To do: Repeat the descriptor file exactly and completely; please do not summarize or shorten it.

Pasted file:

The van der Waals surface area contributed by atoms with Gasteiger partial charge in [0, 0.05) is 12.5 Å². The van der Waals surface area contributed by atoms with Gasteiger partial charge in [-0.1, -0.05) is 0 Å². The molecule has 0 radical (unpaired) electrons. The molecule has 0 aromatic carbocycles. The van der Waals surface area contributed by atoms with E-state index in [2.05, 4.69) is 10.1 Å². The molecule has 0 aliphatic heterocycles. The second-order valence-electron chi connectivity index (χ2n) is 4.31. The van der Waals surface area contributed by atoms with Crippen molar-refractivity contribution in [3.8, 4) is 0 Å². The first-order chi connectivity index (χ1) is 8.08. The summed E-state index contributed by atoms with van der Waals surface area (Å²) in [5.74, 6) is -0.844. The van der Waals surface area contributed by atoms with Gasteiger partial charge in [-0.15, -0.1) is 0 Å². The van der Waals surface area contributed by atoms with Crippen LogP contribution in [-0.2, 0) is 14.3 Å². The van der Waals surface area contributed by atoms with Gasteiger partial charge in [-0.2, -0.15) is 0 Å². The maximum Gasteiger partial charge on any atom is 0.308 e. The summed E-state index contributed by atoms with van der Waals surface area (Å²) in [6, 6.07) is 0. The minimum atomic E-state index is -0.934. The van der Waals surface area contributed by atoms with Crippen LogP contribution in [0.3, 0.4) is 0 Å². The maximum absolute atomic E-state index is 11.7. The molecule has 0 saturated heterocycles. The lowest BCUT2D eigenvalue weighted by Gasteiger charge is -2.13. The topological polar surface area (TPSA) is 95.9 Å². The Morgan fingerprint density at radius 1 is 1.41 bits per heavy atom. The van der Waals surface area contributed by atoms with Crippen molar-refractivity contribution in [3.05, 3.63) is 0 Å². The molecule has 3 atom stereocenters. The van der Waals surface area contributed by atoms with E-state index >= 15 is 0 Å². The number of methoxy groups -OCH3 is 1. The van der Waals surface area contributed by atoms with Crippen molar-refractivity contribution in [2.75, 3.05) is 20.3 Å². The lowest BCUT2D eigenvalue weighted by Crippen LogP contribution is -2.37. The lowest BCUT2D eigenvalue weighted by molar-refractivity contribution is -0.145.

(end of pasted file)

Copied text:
The van der Waals surface area contributed by atoms with Gasteiger partial charge in [0, 0.05) is 12.5 Å². The van der Waals surface area contributed by atoms with Gasteiger partial charge in [-0.1, -0.05) is 0 Å². The molecule has 0 radical (unpaired) electrons. The molecule has 0 aromatic carbocycles. The van der Waals surface area contributed by atoms with E-state index in [2.05, 4.69) is 10.1 Å². The molecule has 0 aliphatic heterocycles. The second-order valence-electron chi connectivity index (χ2n) is 4.31. The van der Waals surface area contributed by atoms with Crippen molar-refractivity contribution in [3.8, 4) is 0 Å². The first-order chi connectivity index (χ1) is 8.08. The summed E-state index contributed by atoms with van der Waals surface area (Å²) in [5.74, 6) is -0.844. The van der Waals surface area contributed by atoms with Gasteiger partial charge in [-0.15, -0.1) is 0 Å². The van der Waals surface area contributed by atoms with Crippen LogP contribution in [-0.2, 0) is 14.3 Å². The van der Waals surface area contributed by atoms with Gasteiger partial charge in [-0.2, -0.15) is 0 Å². The maximum Gasteiger partial charge on any atom is 0.308 e. The summed E-state index contributed by atoms with van der Waals surface area (Å²) in [6, 6.07) is 0. The minimum atomic E-state index is -0.934. The van der Waals surface area contributed by atoms with Crippen LogP contribution in [0.3, 0.4) is 0 Å². The maximum absolute atomic E-state index is 11.7. The molecule has 0 saturated heterocycles. The lowest BCUT2D eigenvalue weighted by Gasteiger charge is -2.13. The topological polar surface area (TPSA) is 95.9 Å². The Morgan fingerprint density at radius 1 is 1.41 bits per heavy atom. The van der Waals surface area contributed by atoms with Crippen molar-refractivity contribution in [3.05, 3.63) is 0 Å². The molecule has 3 atom stereocenters. The van der Waals surface area contributed by atoms with E-state index >= 15 is 0 Å². The number of methoxy groups -OCH3 is 1. The van der Waals surface area contributed by atoms with Crippen molar-refractivity contribution in [2.75, 3.05) is 20.3 Å². The lowest BCUT2D eigenvalue weighted by Crippen LogP contribution is -2.37. The lowest BCUT2D eigenvalue weighted by molar-refractivity contribution is -0.145.